Watch your memories in 3D: New VR startup makes this possible

They can be superimposed in the same locations where they were recorded.
Loukia Papadopoulos
Man in VR headset.
Man in VR headset.

Damir Khabirov/iStock 

Our smartphones collect a trove of data that can make pretty compelling memories. Now, a new virtual reality startup called Wist is introducing a new feature that allows you to replay those memories in 3D exactly where you videotaped them.

The company has released a video demonstration where a user activates the feature in his living room only to have a man playing with a baby superimposed on a couch he likely was sitting once on.

The technology is impressive and has been a long time in the making.

"During capture, we save color, depth, device pose, audio, and scene information," Wist cofounder Andrew McHugh told Freethink back in October of 2022. "Depth is captured using the LiDAR sensors on the Pro model iPhones and iPads."

In a Medium post, he further explained the purpose of his technology.

“[Photos and videos] act as memory anchors, allowing us to travel back to those moments and the moments around the anchor. [They] are great to look at, but they don’t give you the same experience as being there again,” he explained.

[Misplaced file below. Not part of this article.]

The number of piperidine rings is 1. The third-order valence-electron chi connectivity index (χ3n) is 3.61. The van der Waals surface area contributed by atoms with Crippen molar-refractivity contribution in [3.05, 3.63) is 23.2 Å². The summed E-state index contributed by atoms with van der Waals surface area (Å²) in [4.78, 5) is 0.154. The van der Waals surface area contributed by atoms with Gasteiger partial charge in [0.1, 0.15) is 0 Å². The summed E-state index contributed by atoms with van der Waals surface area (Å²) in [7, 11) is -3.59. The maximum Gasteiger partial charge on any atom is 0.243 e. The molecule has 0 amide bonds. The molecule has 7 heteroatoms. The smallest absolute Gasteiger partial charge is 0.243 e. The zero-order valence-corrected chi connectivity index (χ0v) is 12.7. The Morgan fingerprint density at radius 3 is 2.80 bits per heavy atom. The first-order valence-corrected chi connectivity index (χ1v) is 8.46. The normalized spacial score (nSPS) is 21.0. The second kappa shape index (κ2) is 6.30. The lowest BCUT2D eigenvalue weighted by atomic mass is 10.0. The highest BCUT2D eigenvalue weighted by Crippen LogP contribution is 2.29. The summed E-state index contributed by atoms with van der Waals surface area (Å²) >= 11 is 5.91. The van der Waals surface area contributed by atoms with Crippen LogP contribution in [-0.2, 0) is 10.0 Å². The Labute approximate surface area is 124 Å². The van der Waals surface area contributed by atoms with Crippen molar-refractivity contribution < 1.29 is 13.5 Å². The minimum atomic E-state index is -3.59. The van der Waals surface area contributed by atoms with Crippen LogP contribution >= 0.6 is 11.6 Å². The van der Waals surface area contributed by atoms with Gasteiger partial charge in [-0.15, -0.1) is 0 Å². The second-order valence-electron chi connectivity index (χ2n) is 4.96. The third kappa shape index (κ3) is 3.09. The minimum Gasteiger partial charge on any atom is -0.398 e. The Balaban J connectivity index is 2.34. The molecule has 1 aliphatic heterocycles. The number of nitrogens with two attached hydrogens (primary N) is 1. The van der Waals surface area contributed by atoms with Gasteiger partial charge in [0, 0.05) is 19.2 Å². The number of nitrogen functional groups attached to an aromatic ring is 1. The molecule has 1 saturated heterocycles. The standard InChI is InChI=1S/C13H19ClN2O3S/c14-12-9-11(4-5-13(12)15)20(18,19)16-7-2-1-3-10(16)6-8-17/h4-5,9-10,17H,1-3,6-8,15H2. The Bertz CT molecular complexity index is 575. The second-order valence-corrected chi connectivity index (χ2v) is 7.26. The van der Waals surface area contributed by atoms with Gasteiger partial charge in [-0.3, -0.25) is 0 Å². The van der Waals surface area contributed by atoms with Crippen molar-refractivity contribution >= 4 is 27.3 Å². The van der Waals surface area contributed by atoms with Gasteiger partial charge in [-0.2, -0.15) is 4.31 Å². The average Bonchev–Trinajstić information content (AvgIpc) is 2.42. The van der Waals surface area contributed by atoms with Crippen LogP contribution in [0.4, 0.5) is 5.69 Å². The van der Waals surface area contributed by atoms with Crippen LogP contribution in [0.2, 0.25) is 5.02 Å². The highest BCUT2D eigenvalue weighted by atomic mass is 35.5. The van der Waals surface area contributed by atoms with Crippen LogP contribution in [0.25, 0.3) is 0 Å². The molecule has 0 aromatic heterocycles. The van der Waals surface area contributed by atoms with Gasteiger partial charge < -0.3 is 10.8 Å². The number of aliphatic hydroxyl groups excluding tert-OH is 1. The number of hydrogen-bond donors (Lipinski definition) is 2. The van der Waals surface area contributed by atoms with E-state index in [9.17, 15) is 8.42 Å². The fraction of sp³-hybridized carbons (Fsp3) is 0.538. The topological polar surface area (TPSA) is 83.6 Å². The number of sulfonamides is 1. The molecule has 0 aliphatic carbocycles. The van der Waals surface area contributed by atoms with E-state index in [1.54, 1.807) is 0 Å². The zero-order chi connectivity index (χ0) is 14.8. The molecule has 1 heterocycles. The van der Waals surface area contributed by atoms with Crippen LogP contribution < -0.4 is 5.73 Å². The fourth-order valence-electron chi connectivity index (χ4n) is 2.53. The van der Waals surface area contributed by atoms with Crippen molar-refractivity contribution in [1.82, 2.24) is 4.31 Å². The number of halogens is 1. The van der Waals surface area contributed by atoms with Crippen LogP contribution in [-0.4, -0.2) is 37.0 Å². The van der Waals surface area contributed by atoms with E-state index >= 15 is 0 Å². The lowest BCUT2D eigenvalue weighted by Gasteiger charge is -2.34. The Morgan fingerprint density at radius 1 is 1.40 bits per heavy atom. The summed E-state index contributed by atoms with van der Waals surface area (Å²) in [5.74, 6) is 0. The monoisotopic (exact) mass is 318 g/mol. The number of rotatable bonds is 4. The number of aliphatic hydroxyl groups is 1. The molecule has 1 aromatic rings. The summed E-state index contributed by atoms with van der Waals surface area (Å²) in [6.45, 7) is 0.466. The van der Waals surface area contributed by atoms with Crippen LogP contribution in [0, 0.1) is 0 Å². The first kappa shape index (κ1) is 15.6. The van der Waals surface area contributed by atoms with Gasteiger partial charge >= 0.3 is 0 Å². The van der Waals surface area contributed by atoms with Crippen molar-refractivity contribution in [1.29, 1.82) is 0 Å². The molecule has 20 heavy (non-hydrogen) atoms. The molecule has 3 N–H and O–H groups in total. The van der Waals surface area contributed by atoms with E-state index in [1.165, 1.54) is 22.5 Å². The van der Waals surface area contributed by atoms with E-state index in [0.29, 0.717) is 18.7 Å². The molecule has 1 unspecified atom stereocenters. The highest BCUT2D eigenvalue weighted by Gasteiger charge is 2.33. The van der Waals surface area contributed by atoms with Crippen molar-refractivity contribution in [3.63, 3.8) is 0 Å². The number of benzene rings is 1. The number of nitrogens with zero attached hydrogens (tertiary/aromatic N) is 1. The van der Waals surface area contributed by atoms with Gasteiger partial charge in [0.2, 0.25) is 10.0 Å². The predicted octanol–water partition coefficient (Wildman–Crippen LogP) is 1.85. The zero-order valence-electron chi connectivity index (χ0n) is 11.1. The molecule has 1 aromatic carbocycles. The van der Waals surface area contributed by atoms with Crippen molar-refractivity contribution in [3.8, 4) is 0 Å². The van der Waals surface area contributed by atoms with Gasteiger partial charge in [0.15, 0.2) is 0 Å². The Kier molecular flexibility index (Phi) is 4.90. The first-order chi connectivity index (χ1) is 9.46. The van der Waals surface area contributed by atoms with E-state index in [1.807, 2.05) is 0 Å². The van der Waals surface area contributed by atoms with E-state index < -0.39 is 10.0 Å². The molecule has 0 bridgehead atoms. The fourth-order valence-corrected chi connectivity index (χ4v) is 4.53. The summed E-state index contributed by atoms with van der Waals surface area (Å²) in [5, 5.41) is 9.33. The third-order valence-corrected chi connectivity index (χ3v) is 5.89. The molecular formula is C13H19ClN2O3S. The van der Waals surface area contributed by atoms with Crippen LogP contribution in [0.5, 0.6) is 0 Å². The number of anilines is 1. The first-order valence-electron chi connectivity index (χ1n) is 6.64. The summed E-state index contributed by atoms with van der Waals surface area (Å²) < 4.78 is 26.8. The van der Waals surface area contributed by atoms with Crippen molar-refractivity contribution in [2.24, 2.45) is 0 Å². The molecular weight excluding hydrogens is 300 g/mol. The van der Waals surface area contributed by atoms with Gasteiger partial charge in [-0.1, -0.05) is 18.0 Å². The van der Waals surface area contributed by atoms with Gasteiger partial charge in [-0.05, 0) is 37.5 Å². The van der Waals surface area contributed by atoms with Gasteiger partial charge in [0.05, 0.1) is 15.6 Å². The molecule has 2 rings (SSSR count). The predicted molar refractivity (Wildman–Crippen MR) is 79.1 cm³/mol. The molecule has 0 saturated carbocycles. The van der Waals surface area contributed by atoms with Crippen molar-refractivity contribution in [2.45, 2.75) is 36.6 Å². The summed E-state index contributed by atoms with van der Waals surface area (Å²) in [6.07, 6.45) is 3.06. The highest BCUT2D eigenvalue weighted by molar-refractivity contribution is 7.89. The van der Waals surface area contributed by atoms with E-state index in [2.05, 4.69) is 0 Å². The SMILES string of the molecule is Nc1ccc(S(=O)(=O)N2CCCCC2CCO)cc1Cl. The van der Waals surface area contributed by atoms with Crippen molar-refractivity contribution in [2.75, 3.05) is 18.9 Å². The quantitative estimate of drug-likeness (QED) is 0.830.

The right combination

“We’re at a beautiful moment on our timeline where 3D capture technology is being embedded into consumer phones via new sensors and software. The tech is early but available,” he further noted.

“The right combination of this new tech can allow us to capture immersive memories: spatial moments in time that you can step back into. And, the right design and engineering can make this as easy as capturing a video.”

McHugh compares the new technology to a magical one: Harry Potter’s pensieve. This is a mirror that allows people to relive their memories or even watch the memories of others.

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Wist does the same thing, bringing to life vivid color videos recorded and experienced long ago. It can allow for many beautiful moments, like a parent reliving their child’s first steps or celebrations and birthdays that were missed.

In doing so, the technology could allow people to better understand each other and their individual pasts and ensure that no one has to miss out on a special moment as long as someone is around to record it.

We recently reported on a VR headset that lets you feel a kiss. We can’t help but wonder if the two technologies were combined: could people actually feel their memories? Only time will tell.

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